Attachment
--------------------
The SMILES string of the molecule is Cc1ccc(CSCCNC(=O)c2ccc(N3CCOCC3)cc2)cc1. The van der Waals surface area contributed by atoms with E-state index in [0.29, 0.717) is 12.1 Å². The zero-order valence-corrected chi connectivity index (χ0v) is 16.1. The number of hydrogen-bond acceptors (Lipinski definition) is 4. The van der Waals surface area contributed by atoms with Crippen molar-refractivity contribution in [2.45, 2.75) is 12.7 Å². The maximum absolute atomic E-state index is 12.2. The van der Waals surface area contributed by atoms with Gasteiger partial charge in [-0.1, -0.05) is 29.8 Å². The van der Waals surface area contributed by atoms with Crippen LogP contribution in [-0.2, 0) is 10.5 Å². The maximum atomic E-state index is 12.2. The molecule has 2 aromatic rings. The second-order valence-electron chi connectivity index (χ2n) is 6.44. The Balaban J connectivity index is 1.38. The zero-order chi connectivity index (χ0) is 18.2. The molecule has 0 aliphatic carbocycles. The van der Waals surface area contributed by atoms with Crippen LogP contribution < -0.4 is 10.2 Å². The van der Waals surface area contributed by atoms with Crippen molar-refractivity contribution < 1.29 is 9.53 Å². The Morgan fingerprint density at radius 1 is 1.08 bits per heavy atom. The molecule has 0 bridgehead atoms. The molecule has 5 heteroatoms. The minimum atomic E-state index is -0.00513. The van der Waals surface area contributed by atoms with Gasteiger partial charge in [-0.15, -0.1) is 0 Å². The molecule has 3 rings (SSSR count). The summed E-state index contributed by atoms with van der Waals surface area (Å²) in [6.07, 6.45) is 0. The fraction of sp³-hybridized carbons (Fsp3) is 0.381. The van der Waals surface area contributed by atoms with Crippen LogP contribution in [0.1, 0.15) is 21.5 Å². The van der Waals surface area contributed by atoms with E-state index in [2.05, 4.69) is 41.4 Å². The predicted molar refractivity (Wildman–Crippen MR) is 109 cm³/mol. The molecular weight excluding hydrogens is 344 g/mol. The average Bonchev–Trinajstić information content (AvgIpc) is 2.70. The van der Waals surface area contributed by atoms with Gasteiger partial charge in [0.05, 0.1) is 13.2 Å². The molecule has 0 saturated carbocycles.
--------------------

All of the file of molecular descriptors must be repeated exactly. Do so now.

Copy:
The SMILES string of the molecule is Cc1ccc(CSCCNC(=O)c2ccc(N3CCOCC3)cc2)cc1. The van der Waals surface area contributed by atoms with E-state index in [0.29, 0.717) is 12.1 Å². The zero-order valence-corrected chi connectivity index (χ0v) is 16.1. The number of hydrogen-bond acceptors (Lipinski definition) is 4. The van der Waals surface area contributed by atoms with Crippen molar-refractivity contribution in [2.45, 2.75) is 12.7 Å². The maximum absolute atomic E-state index is 12.2. The van der Waals surface area contributed by atoms with Gasteiger partial charge in [-0.1, -0.05) is 29.8 Å². The van der Waals surface area contributed by atoms with Crippen LogP contribution in [-0.2, 0) is 10.5 Å². The maximum atomic E-state index is 12.2. The molecule has 2 aromatic rings. The second-order valence-electron chi connectivity index (χ2n) is 6.44. The Balaban J connectivity index is 1.38. The zero-order chi connectivity index (χ0) is 18.2. The molecule has 0 aliphatic carbocycles. The van der Waals surface area contributed by atoms with Crippen LogP contribution < -0.4 is 10.2 Å². The van der Waals surface area contributed by atoms with Crippen molar-refractivity contribution < 1.29 is 9.53 Å². The Morgan fingerprint density at radius 1 is 1.08 bits per heavy atom. The molecule has 0 bridgehead atoms. The molecule has 5 heteroatoms. The minimum atomic E-state index is -0.00513. The van der Waals surface area contributed by atoms with Gasteiger partial charge in [-0.15, -0.1) is 0 Å². The molecule has 3 rings (SSSR count). The summed E-state index contributed by atoms with van der Waals surface area (Å²) in [6.07, 6.45) is 0. The fraction of sp³-hybridized carbons (Fsp3) is 0.381. The van der Waals surface area contributed by atoms with Crippen LogP contribution in [0.1, 0.15) is 21.5 Å². The van der Waals surface area contributed by atoms with E-state index in [2.05, 4.69) is 41.4 Å². The predicted molar refractivity (Wildman–Crippen MR) is 109 cm³/mol. The molecular weight excluding hydrogens is 344 g/mol. The average Bonchev–Trinajstić information content (AvgIpc) is 2.70. The van der Waals surface area contributed by atoms with Gasteiger partial charge in [0.05, 0.1) is 13.2 Å². The molecule has 0 saturated carbocycles.